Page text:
His safe arrival at Narbonne was notified in a letter to his family. The letter entered into no particulars relating to his secret errand: it merely informed his children of the day when they might expect him back, and of certain social arrangements which he wished to be made to welcome him on his return. He proposed, on his way home, to stay two days at Castelnaudry, for the purpose of paying a visit to an old friend who was settled there.

  According to this plan, his return to Croix-Daurade would be deferred until Tuesday, the twenty-sixth of April, when his family might expect to see him about sunset, in good time for supper. He further desired that a little party of friends might be invited to the meal, to celebrate the twenty-sixth of April (which was a feast-day in the village), as well as to celebrate his return. The guests whom he wished to be invited were, first, his sister; secondly, Monsieur Chaubard, whose pleasant disposition made him a welcome guest at all the village festivals; thirdly and fourthly, two neighbours, businessmen like himself; with whom he lived on terms of the friendliest intimacy. That was the party; and the family of Stadoux took especial pains, as the time approached, to provide a supper worthy of the guests, who had all shown the heartiest readiness in accepting their invitations.

  This was the domestic position, these were the family prospects, on the morning of the twenty-sixth of April—a memorable day, for years afterwards, in the village of Croix-Daurade


  Besides the curacy of the village church, good Monsieur Chaubard held some small ecclesiastical preferment in the cathedral church of St Stephen at Toulouse Early in the forenoon of the twenty-sixth, certain matters connected With this preferment took him from his village curacy to the city—a distance which has been already described as not greater than one French league, or between two and three English miles.

  After transacting his business, Monsieur Chaubard parted with his clerical brethren, who left him by himself in the sacristy (or vestry) of the church. Before he had quitted the room, in his turn, the beadle entered it, and inquired for the Abbé de Mariotte one of the officiating priests attached to the cathedral.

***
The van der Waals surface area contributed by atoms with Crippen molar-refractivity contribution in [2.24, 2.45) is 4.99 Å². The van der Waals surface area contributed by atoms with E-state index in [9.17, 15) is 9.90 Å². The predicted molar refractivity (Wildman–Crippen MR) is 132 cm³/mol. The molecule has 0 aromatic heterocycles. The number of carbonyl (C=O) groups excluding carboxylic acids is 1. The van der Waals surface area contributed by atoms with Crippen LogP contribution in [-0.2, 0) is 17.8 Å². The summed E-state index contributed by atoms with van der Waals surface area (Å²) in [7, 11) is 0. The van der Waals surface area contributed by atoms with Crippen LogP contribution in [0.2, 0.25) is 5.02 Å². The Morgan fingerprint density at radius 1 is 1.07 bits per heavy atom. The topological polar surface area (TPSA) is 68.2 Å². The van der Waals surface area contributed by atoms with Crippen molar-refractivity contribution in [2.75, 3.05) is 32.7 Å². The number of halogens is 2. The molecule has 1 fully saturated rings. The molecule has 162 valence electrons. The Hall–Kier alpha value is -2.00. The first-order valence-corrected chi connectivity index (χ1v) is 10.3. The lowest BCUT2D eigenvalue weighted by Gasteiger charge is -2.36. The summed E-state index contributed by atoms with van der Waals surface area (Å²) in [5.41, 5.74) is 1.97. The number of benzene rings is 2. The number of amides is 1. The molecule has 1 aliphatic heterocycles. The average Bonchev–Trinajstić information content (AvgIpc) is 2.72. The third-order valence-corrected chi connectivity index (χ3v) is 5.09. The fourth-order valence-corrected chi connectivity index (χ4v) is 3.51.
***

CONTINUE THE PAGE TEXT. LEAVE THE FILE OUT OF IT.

‘The Abbé has just gone out,’ replied Monsieur Chaubard. ‘Who wants him?’

  ‘A respectable-looking man,’ said the beadle. ‘I thought he seemed to be in some distress of mind, when he spoke to me.’

  ‘Did he mention his business with the Abbé?’

  ‘Yes, sir; he expressed himself as anxious to make his confession immediately.’

  ‘In that case,’ said Monsieur Chaubard, ‘I may be of use to him in the Abbé’s absence—for I have authority to act here as confessor. Let us go into the church, and see if this person feels disposed to accept my services.’

  When they went into the church, they found the man walking backwards and forwards in a restless, disordered manner. His looks were so strikingly suggestive of some serious mental perturbation, that Monsieur Chaubard found it no easy matter to preserve his composure, when he first addressed himself to the stranger.

  ‘I am sorry,’ he began, ‘that the Abbé de Mariotte is not here to offer you his services—‘I want to make my confession,’ said the man, looking about him vacantly, as if the priest’s words had not attracted his attention.

  ‘You can do so at once, if you please,’ said Monsieur Chaubard. ‘I am attached to this church, and I possess the necessary authority to receive confessions in it. Perhaps, however, you are personally acquainted with the Abbé de Mariotte? Perhaps you would prefer waiting—’

said the man, roughly. ‘I would as soon, or sooner, confess to a stranger.’

  ‘In that case,’ replied Monsieur Chaubard, ‘be so good as to follow me.’

  He led the way to the confessional. The beadle, whose curiosity was excited, waited a little, and looked after them. In a few minutes, he saw the curtains, which were sometimes used to conceal the face of the officiating priest, suddenly drawn. The penitent knelt with his back turned to the church. There was literally nothing to see—but the beadle waited nevertheless, in expectation of the end.

  After a long lapse of time, the curtain was withdrawn, and priest and penitent left the confessional.